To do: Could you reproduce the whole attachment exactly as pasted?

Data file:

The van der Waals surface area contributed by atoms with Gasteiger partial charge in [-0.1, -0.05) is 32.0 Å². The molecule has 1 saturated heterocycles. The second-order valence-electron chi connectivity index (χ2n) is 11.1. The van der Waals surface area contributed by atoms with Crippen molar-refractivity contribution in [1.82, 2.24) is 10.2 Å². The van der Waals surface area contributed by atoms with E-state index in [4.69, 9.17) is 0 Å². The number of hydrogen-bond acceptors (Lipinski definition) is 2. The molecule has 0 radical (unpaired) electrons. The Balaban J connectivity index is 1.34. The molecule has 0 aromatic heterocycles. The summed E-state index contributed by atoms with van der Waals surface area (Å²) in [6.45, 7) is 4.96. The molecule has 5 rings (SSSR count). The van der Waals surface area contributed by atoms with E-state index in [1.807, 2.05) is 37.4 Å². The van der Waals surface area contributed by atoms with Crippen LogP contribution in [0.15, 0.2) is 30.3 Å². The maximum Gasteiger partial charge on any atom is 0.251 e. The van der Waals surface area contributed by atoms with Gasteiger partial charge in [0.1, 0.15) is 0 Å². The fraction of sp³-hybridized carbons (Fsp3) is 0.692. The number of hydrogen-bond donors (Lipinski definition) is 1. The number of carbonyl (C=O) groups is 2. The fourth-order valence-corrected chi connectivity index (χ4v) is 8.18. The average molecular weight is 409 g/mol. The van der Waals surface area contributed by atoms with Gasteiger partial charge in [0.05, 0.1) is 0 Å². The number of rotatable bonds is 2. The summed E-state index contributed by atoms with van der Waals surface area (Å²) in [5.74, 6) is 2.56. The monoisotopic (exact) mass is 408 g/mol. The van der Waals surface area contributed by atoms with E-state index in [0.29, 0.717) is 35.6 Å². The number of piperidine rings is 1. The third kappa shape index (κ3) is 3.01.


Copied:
The van der Waals surface area contributed by atoms with Gasteiger partial charge in [-0.1, -0.05) is 32.0 Å². The molecule has 1 saturated heterocycles. The second-order valence-electron chi connectivity index (χ2n) is 11.1. The van der Waals surface area contributed by atoms with Crippen molar-refractivity contribution in [1.82, 2.24) is 10.2 Å². The van der Waals surface area contributed by atoms with E-state index in [4.69, 9.17) is 0 Å². The number of hydrogen-bond acceptors (Lipinski definition) is 2. The molecule has 0 radical (unpaired) electrons. The Balaban J connectivity index is 1.34. The molecule has 0 aromatic heterocycles. The summed E-state index contributed by atoms with van der Waals surface area (Å²) in [6.45, 7) is 4.96. The molecule has 5 rings (SSSR count). The van der Waals surface area contributed by atoms with E-state index in [1.807, 2.05) is 37.4 Å². The van der Waals surface area contributed by atoms with Crippen LogP contribution in [0.15, 0.2) is 30.3 Å². The maximum Gasteiger partial charge on any atom is 0.251 e. The van der Waals surface area contributed by atoms with Gasteiger partial charge in [0.1, 0.15) is 0 Å². The fraction of sp³-hybridized carbons (Fsp3) is 0.692. The number of hydrogen-bond donors (Lipinski definition) is 1. The number of carbonyl (C=O) groups is 2. The fourth-order valence-corrected chi connectivity index (χ4v) is 8.18. The average molecular weight is 409 g/mol. The van der Waals surface area contributed by atoms with Gasteiger partial charge in [0.05, 0.1) is 0 Å². The number of rotatable bonds is 2. The summed E-state index contributed by atoms with van der Waals surface area (Å²) in [5.74, 6) is 2.56. The monoisotopic (exact) mass is 408 g/mol. The van der Waals surface area contributed by atoms with E-state index in [0.29, 0.717) is 35.6 Å². The number of piperidine rings is 1. The third kappa shape index (κ3) is 3.01.